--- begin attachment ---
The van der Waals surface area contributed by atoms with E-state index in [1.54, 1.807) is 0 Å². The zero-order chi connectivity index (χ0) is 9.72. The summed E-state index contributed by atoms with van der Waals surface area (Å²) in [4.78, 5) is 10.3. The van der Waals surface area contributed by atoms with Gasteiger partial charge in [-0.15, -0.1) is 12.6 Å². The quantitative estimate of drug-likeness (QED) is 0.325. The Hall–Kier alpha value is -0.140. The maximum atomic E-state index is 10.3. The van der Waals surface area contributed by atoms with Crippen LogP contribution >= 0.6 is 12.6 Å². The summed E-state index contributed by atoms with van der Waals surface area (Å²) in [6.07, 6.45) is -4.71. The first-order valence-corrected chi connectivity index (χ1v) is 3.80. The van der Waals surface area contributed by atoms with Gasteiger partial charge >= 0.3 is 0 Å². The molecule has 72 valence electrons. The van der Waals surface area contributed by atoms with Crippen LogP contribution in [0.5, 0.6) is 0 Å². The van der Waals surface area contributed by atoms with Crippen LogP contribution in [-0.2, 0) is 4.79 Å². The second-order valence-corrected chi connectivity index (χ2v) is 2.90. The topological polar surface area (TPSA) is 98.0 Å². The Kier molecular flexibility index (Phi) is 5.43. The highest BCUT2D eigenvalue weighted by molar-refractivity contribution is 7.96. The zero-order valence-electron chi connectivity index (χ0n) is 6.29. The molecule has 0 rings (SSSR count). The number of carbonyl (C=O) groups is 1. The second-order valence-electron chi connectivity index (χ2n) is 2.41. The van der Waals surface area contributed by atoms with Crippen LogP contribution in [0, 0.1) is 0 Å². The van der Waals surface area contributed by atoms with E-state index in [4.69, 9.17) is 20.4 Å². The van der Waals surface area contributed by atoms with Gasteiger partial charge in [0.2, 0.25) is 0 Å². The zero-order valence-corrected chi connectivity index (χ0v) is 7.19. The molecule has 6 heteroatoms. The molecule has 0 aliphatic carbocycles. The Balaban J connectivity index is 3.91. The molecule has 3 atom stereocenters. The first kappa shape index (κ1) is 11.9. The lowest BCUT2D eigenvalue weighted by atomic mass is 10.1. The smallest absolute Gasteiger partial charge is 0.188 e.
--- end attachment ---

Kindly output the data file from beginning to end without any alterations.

The van der Waals surface area contributed by atoms with E-state index in [1.54, 1.807) is 0 Å². The zero-order chi connectivity index (χ0) is 9.72. The summed E-state index contributed by atoms with van der Waals surface area (Å²) in [4.78, 5) is 10.3. The van der Waals surface area contributed by atoms with Gasteiger partial charge in [-0.15, -0.1) is 12.6 Å². The quantitative estimate of drug-likeness (QED) is 0.325. The Hall–Kier alpha value is -0.140. The maximum atomic E-state index is 10.3. The van der Waals surface area contributed by atoms with Crippen LogP contribution >= 0.6 is 12.6 Å². The summed E-state index contributed by atoms with van der Waals surface area (Å²) in [6.07, 6.45) is -4.71. The first-order valence-corrected chi connectivity index (χ1v) is 3.80. The van der Waals surface area contributed by atoms with Gasteiger partial charge >= 0.3 is 0 Å². The molecule has 72 valence electrons. The van der Waals surface area contributed by atoms with Crippen LogP contribution in [0.5, 0.6) is 0 Å². The van der Waals surface area contributed by atoms with Crippen LogP contribution in [-0.2, 0) is 4.79 Å². The second-order valence-corrected chi connectivity index (χ2v) is 2.90. The topological polar surface area (TPSA) is 98.0 Å². The Kier molecular flexibility index (Phi) is 5.43. The highest BCUT2D eigenvalue weighted by molar-refractivity contribution is 7.96. The zero-order valence-electron chi connectivity index (χ0n) is 6.29. The molecule has 0 rings (SSSR count). The number of carbonyl (C=O) groups is 1. The second-order valence-electron chi connectivity index (χ2n) is 2.41. The van der Waals surface area contributed by atoms with Crippen LogP contribution in [0, 0.1) is 0 Å². The van der Waals surface area contributed by atoms with E-state index in [4.69, 9.17) is 20.4 Å². The van der Waals surface area contributed by atoms with Gasteiger partial charge in [0.2, 0.25) is 0 Å². The zero-order valence-corrected chi connectivity index (χ0v) is 7.19. The molecule has 6 heteroatoms. The molecule has 0 aliphatic carbocycles. The Balaban J connectivity index is 3.91. The molecule has 3 atom stereocenters. The first kappa shape index (κ1) is 11.9. The lowest BCUT2D eigenvalue weighted by atomic mass is 10.1. The smallest absolute Gasteiger partial charge is 0.188 e.